One blogger's take on movies, television shows, books, and music -- the good, the bad, and the bottom line

Monday, April 16, 2007

After using up all my excuses, I finally watched the Al Gore documentary An Inconvenient Truth. This Oscar-winning documentary makes the case that global warming is a reality, and is a call to action on this "moral, not political" issue.

Now, I have some history with Al Gore, albeit tangential. I interned in his Senate office as a third year law student. While I had very limited exposure to the Senator at the time, it was apparent that he was extremely hard-working, thoughtful, and well-meaning. It was also clear to all that this guy was going to be president one day. With me personally, he amused me greatly when he met my parents who came in for a courtesy call during my law school graduation. Gore sat there and, with a straight face, told them I was the best intern he had ever had. I practically guffawed, because I was sure that he didn't even know my name. Good staff work, I guess. Oh, he was even then a techno-geek; he was one of the first legislators to have a computer at his desk.

Those irerelevancies aside, my thoughts on the documentary:

The Good: It's hard to take the relatively dry subject matter of global warming, presented essentially in a powerpoint-type presentation, and make it interesting. Gore and the filmmakers succeeded for the most part. Substantively they make a compelling case for the increasing dangers of global warming, and for the reality of its existence. The filmmakers use an effective device in telling their "story;" they make Gore the "protagonist," interspersing into his presentation a summary of his life and career, and how it informed his commitment to this issue. As Gore is the "good guy," it follows that those who oppose the clarion call are perceived as the "bad guys." Those who oppose his position here may or may not be bad, but you have to admit, it's an effective storytelling device. Even Ann Althouse thought so, more or less ("And dammit, it works. I do feel good about Al Gore!"). The statistic that stays with me over a week after viewing the movie is that there have been close to 1,000 peer-reviewed scientific articles demonstraitng the reality of global warming, and zero such papers refuting its existence. He then contrasted that statstic with the countervailing statistic that in popular publications there are over 50% that dispute the reality of global warming. I found the production values good -- sharp, pleasant photography, and enough cutting to keep it interesting without giving me a headache. I thought the movie presented a compelling argument.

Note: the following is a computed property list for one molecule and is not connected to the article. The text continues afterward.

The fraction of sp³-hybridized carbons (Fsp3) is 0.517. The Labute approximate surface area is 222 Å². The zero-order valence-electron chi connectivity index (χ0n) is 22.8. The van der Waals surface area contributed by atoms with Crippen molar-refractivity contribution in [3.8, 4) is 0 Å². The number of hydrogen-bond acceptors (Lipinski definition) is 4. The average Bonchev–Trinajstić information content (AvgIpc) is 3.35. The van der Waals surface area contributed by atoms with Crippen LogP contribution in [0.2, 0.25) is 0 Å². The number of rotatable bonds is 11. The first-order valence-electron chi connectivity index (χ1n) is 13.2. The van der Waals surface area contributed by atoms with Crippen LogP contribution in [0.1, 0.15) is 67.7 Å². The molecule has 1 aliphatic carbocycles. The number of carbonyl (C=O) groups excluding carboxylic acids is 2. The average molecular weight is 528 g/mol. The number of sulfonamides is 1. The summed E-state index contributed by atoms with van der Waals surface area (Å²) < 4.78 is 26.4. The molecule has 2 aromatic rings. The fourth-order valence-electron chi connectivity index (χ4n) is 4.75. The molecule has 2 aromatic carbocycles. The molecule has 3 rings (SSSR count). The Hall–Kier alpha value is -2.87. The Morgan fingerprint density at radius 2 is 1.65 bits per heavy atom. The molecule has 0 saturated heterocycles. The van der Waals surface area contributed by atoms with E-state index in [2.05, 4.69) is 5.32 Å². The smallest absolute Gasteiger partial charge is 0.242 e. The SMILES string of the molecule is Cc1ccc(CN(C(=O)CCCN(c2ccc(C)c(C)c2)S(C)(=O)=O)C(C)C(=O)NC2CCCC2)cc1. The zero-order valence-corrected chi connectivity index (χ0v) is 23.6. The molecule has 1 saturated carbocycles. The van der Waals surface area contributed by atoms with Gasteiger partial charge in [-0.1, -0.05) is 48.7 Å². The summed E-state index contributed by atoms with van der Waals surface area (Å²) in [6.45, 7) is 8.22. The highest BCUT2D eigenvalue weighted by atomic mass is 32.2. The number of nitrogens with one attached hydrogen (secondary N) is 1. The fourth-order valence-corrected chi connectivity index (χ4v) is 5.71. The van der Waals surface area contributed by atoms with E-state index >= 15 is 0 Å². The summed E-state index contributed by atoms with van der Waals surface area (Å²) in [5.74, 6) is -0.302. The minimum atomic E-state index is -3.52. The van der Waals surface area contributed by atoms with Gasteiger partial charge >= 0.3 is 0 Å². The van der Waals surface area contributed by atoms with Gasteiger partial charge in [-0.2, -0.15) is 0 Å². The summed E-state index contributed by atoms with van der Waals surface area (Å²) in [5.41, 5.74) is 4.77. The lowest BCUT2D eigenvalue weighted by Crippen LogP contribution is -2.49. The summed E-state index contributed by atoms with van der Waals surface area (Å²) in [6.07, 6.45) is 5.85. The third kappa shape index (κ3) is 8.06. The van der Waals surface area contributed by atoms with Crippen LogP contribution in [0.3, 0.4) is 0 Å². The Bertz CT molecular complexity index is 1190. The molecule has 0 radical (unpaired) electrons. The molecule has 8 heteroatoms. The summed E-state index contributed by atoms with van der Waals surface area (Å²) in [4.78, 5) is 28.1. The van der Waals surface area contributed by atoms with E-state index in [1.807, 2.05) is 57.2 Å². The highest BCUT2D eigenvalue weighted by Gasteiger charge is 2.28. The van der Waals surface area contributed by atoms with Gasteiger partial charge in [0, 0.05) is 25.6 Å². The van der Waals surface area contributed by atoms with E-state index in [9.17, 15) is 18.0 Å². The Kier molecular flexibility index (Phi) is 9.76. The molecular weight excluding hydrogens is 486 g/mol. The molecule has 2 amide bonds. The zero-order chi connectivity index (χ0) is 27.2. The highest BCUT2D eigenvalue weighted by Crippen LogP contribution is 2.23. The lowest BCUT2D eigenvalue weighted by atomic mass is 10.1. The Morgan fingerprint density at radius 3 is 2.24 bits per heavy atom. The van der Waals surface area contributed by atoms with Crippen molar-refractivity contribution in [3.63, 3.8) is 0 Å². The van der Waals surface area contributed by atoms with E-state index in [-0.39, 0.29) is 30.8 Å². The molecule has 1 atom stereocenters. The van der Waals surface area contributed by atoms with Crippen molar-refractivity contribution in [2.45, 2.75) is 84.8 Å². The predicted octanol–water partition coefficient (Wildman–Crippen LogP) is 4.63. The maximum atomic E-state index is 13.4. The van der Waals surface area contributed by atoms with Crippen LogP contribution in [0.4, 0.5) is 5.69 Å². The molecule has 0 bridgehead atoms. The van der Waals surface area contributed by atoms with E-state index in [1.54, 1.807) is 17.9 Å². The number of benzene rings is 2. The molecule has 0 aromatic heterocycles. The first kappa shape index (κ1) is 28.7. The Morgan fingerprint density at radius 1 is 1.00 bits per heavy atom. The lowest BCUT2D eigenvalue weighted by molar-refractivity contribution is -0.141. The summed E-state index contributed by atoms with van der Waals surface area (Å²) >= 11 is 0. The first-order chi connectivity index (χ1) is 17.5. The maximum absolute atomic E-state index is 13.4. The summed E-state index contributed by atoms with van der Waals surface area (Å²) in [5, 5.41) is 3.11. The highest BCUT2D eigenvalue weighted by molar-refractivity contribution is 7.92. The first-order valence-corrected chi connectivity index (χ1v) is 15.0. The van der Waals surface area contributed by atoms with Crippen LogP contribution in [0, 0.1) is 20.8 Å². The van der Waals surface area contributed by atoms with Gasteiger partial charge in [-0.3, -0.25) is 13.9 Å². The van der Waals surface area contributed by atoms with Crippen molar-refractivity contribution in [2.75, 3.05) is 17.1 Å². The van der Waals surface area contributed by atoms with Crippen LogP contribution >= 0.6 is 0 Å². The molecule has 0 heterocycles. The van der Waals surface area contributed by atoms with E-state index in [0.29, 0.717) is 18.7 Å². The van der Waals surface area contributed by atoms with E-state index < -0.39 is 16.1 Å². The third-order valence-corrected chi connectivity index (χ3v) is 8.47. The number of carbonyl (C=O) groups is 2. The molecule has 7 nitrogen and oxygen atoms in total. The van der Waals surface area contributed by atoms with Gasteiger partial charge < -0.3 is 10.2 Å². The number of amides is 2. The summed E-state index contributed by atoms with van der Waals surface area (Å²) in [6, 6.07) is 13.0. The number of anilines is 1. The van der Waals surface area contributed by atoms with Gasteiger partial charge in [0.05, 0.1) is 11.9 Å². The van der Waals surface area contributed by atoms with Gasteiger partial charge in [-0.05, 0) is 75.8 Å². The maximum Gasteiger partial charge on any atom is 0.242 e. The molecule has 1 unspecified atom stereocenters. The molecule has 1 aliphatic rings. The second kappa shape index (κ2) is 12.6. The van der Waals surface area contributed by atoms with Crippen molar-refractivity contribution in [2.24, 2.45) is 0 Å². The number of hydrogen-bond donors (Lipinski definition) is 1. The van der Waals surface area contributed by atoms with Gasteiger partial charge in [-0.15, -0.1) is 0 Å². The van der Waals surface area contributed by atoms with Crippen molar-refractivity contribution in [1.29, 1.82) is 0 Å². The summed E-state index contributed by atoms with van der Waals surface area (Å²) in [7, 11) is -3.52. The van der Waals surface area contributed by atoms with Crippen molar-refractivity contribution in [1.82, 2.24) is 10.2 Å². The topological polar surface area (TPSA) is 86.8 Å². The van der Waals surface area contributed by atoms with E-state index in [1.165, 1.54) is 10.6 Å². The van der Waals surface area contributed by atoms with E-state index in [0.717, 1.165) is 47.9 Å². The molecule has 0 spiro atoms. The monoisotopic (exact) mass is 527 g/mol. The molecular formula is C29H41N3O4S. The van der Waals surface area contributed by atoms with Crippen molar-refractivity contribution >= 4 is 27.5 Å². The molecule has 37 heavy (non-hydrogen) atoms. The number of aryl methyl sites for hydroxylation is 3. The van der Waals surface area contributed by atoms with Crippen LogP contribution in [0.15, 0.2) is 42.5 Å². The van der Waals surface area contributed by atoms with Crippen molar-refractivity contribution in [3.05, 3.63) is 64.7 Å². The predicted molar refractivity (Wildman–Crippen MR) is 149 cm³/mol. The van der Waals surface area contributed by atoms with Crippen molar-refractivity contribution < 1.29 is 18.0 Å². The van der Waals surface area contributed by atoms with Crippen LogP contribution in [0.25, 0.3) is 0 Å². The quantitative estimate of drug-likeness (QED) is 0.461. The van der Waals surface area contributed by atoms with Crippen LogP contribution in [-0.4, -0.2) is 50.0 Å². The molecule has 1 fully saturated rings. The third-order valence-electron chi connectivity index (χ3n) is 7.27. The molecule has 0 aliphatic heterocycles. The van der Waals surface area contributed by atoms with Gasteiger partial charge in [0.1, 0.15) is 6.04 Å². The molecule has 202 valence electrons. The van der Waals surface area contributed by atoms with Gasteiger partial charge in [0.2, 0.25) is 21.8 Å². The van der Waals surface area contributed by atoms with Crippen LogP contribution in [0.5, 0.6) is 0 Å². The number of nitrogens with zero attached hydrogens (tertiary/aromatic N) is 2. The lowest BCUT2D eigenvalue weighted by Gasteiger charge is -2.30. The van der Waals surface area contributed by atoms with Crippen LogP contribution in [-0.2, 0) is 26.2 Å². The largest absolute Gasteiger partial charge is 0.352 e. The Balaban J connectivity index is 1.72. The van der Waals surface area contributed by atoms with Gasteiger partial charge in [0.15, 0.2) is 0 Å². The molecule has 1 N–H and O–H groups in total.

The Bad: Well, I did fall asleep twice trying to get through it. That's why God invented "rewind."

The Bottom Line: Four Flicks. I didn't think this was a Gore for President info-mercial; I think they used him to tell their story and make their point. For a documentary, it was solid work.